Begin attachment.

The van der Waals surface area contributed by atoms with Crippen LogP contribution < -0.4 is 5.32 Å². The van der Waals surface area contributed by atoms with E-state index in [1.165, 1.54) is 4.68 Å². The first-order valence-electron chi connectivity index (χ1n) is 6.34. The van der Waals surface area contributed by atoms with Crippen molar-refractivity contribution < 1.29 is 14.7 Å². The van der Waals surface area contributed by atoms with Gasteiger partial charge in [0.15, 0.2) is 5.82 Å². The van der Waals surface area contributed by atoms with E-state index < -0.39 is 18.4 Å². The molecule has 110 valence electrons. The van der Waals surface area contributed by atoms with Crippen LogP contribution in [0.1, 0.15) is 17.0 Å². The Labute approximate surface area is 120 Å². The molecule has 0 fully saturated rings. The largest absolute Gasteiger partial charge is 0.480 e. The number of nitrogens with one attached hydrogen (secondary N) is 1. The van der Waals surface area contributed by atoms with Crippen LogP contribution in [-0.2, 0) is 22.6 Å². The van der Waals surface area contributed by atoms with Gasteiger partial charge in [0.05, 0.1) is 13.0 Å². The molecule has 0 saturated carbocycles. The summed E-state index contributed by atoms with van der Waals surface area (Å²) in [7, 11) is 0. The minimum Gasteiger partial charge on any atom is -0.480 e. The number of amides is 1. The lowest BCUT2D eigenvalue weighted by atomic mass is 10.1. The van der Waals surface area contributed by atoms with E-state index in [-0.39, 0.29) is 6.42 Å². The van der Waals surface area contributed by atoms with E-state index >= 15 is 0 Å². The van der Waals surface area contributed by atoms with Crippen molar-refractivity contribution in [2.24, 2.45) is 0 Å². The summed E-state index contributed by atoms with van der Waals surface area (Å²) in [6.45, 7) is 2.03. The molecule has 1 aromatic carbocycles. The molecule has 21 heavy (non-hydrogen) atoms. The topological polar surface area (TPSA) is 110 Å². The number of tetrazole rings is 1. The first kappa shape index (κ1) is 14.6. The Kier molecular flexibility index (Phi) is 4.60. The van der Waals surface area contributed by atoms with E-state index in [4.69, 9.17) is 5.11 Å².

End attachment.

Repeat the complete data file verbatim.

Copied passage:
The van der Waals surface area contributed by atoms with Crippen LogP contribution < -0.4 is 5.32 Å². The van der Waals surface area contributed by atoms with E-state index in [1.165, 1.54) is 4.68 Å². The first-order valence-electron chi connectivity index (χ1n) is 6.34. The van der Waals surface area contributed by atoms with Crippen molar-refractivity contribution < 1.29 is 14.7 Å². The van der Waals surface area contributed by atoms with Gasteiger partial charge in [0.15, 0.2) is 5.82 Å². The van der Waals surface area contributed by atoms with E-state index < -0.39 is 18.4 Å². The molecule has 110 valence electrons. The van der Waals surface area contributed by atoms with Crippen LogP contribution in [0.1, 0.15) is 17.0 Å². The Labute approximate surface area is 120 Å². The molecule has 0 fully saturated rings. The largest absolute Gasteiger partial charge is 0.480 e. The number of nitrogens with one attached hydrogen (secondary N) is 1. The van der Waals surface area contributed by atoms with Crippen LogP contribution in [-0.2, 0) is 22.6 Å². The van der Waals surface area contributed by atoms with Gasteiger partial charge in [0.05, 0.1) is 13.0 Å². The molecule has 0 saturated carbocycles. The summed E-state index contributed by atoms with van der Waals surface area (Å²) in [7, 11) is 0. The minimum Gasteiger partial charge on any atom is -0.480 e. The number of amides is 1. The lowest BCUT2D eigenvalue weighted by atomic mass is 10.1. The van der Waals surface area contributed by atoms with E-state index in [-0.39, 0.29) is 6.42 Å². The van der Waals surface area contributed by atoms with E-state index >= 15 is 0 Å². The van der Waals surface area contributed by atoms with Crippen molar-refractivity contribution in [2.24, 2.45) is 0 Å². The summed E-state index contributed by atoms with van der Waals surface area (Å²) in [6.45, 7) is 2.03. The molecule has 1 aromatic carbocycles. The molecule has 21 heavy (non-hydrogen) atoms. The topological polar surface area (TPSA) is 110 Å². The number of tetrazole rings is 1. The first kappa shape index (κ1) is 14.6. The Kier molecular flexibility index (Phi) is 4.60. The van der Waals surface area contributed by atoms with E-state index in [4.69, 9.17) is 5.11 Å².